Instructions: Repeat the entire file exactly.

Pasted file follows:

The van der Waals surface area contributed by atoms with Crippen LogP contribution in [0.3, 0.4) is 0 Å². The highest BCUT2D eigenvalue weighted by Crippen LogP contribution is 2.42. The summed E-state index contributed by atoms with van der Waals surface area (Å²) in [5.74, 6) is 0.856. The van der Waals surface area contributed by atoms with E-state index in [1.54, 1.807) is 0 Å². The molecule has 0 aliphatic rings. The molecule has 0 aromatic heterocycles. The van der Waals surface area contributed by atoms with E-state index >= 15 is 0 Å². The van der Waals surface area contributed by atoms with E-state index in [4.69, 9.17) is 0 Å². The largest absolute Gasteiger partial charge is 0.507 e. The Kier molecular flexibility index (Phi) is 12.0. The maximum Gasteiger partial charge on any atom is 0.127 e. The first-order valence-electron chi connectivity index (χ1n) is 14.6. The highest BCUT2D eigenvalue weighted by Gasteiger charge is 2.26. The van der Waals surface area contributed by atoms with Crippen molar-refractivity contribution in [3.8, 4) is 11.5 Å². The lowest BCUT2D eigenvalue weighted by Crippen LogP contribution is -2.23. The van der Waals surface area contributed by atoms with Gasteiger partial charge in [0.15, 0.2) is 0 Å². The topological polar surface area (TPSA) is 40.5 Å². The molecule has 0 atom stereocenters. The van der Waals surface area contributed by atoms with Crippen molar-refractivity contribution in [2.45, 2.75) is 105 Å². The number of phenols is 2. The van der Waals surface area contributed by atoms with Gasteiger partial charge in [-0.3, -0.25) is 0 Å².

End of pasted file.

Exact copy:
The van der Waals surface area contributed by atoms with Crippen LogP contribution in [0.3, 0.4) is 0 Å². The highest BCUT2D eigenvalue weighted by Crippen LogP contribution is 2.42. The summed E-state index contributed by atoms with van der Waals surface area (Å²) in [5.74, 6) is 0.856. The van der Waals surface area contributed by atoms with E-state index in [1.54, 1.807) is 0 Å². The molecule has 0 aliphatic rings. The molecule has 0 aromatic heterocycles. The van der Waals surface area contributed by atoms with E-state index >= 15 is 0 Å². The van der Waals surface area contributed by atoms with E-state index in [4.69, 9.17) is 0 Å². The largest absolute Gasteiger partial charge is 0.507 e. The Kier molecular flexibility index (Phi) is 12.0. The maximum Gasteiger partial charge on any atom is 0.127 e. The first-order valence-electron chi connectivity index (χ1n) is 14.6. The highest BCUT2D eigenvalue weighted by Gasteiger charge is 2.26. The van der Waals surface area contributed by atoms with Crippen molar-refractivity contribution in [3.8, 4) is 11.5 Å². The lowest BCUT2D eigenvalue weighted by Crippen LogP contribution is -2.23. The van der Waals surface area contributed by atoms with Gasteiger partial charge in [0.15, 0.2) is 0 Å². The topological polar surface area (TPSA) is 40.5 Å². The molecule has 0 atom stereocenters. The van der Waals surface area contributed by atoms with Crippen molar-refractivity contribution in [2.45, 2.75) is 105 Å². The number of phenols is 2. The van der Waals surface area contributed by atoms with Gasteiger partial charge in [-0.3, -0.25) is 0 Å².